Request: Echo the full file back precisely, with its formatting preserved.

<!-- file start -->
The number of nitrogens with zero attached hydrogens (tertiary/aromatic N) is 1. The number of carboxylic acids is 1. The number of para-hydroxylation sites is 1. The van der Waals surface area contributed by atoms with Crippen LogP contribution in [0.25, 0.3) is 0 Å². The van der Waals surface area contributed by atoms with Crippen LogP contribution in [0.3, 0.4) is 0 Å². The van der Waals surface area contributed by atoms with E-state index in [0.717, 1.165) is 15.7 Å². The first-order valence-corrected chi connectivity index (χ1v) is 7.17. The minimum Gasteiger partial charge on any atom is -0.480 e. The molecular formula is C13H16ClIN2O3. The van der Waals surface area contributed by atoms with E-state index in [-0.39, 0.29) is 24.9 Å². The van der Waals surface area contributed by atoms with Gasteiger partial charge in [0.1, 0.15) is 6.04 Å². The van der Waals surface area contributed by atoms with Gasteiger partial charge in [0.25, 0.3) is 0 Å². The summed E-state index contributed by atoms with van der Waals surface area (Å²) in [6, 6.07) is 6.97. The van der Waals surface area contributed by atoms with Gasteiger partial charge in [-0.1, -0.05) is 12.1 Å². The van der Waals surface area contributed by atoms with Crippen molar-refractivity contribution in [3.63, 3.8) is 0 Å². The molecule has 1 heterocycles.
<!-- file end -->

The number of nitrogens with zero attached hydrogens (tertiary/aromatic N) is 1. The number of carboxylic acids is 1. The number of para-hydroxylation sites is 1. The van der Waals surface area contributed by atoms with Crippen LogP contribution in [0.25, 0.3) is 0 Å². The van der Waals surface area contributed by atoms with Crippen LogP contribution in [0.3, 0.4) is 0 Å². The van der Waals surface area contributed by atoms with E-state index in [0.717, 1.165) is 15.7 Å². The first-order valence-corrected chi connectivity index (χ1v) is 7.17. The minimum Gasteiger partial charge on any atom is -0.480 e. The molecular formula is C13H16ClIN2O3. The van der Waals surface area contributed by atoms with E-state index in [-0.39, 0.29) is 24.9 Å². The van der Waals surface area contributed by atoms with Gasteiger partial charge in [0.1, 0.15) is 6.04 Å². The van der Waals surface area contributed by atoms with Gasteiger partial charge in [0.25, 0.3) is 0 Å². The summed E-state index contributed by atoms with van der Waals surface area (Å²) in [6, 6.07) is 6.97. The van der Waals surface area contributed by atoms with Gasteiger partial charge in [-0.1, -0.05) is 12.1 Å². The van der Waals surface area contributed by atoms with Crippen molar-refractivity contribution in [3.63, 3.8) is 0 Å². The molecule has 1 heterocycles.